Finding factors that determine adaptive therapy success

Feb. 23, 2021

Moffitt Cancer Center researchers, in collaboration with Oxford University, published in Cancer Research their study on using mathematical modeling to show that cell turnover impacts drug resistance and is an important factor that governs the success of adaptive therapy, according to a news release from the cancer center.

Cancer treatment options have increased substantially over the past few decades; however, many patients eventually develop drug resistance. Physicians strive to overcome resistance by either trying to target cancer cells through an alternative approach or targeting the resistance mechanism itself, but success with these approaches is often limited, as additional resistance mechanisms can arise.

Moffitt researchers believe an alternative treatment strategy called adaptive therapy may be a better approach to kill cancer cells and minimize the development of drug resistance.

The research team at Moffitt used mathematical modeling to determine how the cost of resistance is associated with adaptive therapy. They modeled the growth of drug sensitive and resistant cell populations under both continuous therapy and adaptive therapy conditions and compared their time to disease progression in the presence and absence of a cost of resistance.

The researchers showed that tumors with higher cell density and those with smaller levels of pre-existing resistance did better under adaptive therapy conditions. They also showed that cell turnover is a key factor that impacts the cost of resistance and outcomes to adaptive therapy by increasing competition between sensitive and resistance cells. To do so, they made use of phase plane techniques, which provide a visual way to dissect the dynamics of mathematical models.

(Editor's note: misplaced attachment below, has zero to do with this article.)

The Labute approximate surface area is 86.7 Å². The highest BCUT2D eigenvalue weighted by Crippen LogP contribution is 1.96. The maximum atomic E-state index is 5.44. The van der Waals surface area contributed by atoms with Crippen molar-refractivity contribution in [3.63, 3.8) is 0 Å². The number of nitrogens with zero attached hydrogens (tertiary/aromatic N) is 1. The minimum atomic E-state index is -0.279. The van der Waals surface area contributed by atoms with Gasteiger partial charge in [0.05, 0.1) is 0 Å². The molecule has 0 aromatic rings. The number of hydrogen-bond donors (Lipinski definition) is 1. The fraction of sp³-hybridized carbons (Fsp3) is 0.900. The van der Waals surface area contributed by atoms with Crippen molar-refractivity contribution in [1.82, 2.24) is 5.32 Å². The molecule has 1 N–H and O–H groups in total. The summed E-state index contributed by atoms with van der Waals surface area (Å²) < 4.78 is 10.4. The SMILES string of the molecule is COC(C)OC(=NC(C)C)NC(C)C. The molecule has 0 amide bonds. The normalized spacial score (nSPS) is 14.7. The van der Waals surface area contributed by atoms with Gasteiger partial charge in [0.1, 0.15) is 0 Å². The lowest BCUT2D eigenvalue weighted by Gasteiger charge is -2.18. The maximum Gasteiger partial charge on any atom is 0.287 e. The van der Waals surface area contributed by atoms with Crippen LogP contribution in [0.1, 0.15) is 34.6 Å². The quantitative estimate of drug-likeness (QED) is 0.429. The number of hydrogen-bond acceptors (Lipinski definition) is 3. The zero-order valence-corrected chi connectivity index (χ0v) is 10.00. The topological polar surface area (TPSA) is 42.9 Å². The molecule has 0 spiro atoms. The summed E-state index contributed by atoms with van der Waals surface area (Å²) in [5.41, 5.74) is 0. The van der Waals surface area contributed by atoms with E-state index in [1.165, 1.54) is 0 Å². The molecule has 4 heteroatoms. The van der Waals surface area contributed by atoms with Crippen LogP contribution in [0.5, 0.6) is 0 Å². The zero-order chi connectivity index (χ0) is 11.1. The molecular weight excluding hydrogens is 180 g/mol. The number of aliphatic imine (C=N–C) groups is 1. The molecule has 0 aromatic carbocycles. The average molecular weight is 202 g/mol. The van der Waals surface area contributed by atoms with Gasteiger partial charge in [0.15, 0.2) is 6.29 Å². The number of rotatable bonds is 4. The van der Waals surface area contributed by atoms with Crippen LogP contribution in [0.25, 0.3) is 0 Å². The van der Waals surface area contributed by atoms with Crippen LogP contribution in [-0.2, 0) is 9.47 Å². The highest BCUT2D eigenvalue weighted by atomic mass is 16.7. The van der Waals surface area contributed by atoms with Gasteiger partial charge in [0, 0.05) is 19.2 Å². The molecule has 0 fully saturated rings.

Previous laboratory studies have shown that adaptive therapy can prolong the time to cancer progression for several different tumor types, including ovarian, breast and melanoma. Additionally, a clinical trial in prostate cancer patients at Moffitt has shown that compared to standard treatment, adaptive therapy increased the time to cancer progression by approximately 10 months and reduced the cumulative drug usage by 53 percent.

Despite the encouraging results, it is unclear which tumor types will respond best to adaptive therapy in the clinic. Recent studies have shown that the success of adaptive therapy is dependent on different factors, including levels of spatial constraint, the fitness of the resistant cell population, the initial number of resistant cells and the mechanisms of resistance. However, it is unclear how the cost of resistance factors into a tumor’s response to adaptive therapy.

The cost of resistance refers to the idea that cells that become resistant have a fitness advantage over non-resistant cells when a drug is present, but this may come at a cost, such as a slower growth rate. However, drug resistance is not always associated with a cost and it is unclear whether a cost of resistance is necessary for the success of adaptive therapy.

While more studies are needed to understand how adaptive therapies may benefit patients, researchers are hopeful their data will lead to better indicators of which tumors will respond to adaptive therapy.

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